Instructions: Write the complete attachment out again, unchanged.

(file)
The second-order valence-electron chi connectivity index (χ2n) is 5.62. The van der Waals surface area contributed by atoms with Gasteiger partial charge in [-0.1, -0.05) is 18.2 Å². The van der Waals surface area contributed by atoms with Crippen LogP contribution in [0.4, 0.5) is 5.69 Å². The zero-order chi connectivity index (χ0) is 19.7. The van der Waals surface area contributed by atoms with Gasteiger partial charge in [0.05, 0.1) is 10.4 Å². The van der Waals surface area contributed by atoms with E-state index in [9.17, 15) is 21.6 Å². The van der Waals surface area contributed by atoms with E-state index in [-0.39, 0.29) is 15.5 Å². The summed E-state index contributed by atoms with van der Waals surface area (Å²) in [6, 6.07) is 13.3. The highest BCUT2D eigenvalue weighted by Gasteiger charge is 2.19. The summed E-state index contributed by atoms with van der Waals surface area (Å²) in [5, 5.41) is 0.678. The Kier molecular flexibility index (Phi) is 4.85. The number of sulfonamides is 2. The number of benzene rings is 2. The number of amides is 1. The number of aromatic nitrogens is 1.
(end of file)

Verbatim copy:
The second-order valence-electron chi connectivity index (χ2n) is 5.62. The van der Waals surface area contributed by atoms with Gasteiger partial charge in [-0.1, -0.05) is 18.2 Å². The van der Waals surface area contributed by atoms with Crippen LogP contribution in [0.4, 0.5) is 5.69 Å². The zero-order chi connectivity index (χ0) is 19.7. The van der Waals surface area contributed by atoms with Gasteiger partial charge in [0.05, 0.1) is 10.4 Å². The van der Waals surface area contributed by atoms with E-state index in [9.17, 15) is 21.6 Å². The van der Waals surface area contributed by atoms with E-state index in [-0.39, 0.29) is 15.5 Å². The summed E-state index contributed by atoms with van der Waals surface area (Å²) in [6, 6.07) is 13.3. The highest BCUT2D eigenvalue weighted by Gasteiger charge is 2.19. The summed E-state index contributed by atoms with van der Waals surface area (Å²) in [5, 5.41) is 0.678. The Kier molecular flexibility index (Phi) is 4.85. The number of sulfonamides is 2. The number of benzene rings is 2. The number of amides is 1. The number of aromatic nitrogens is 1.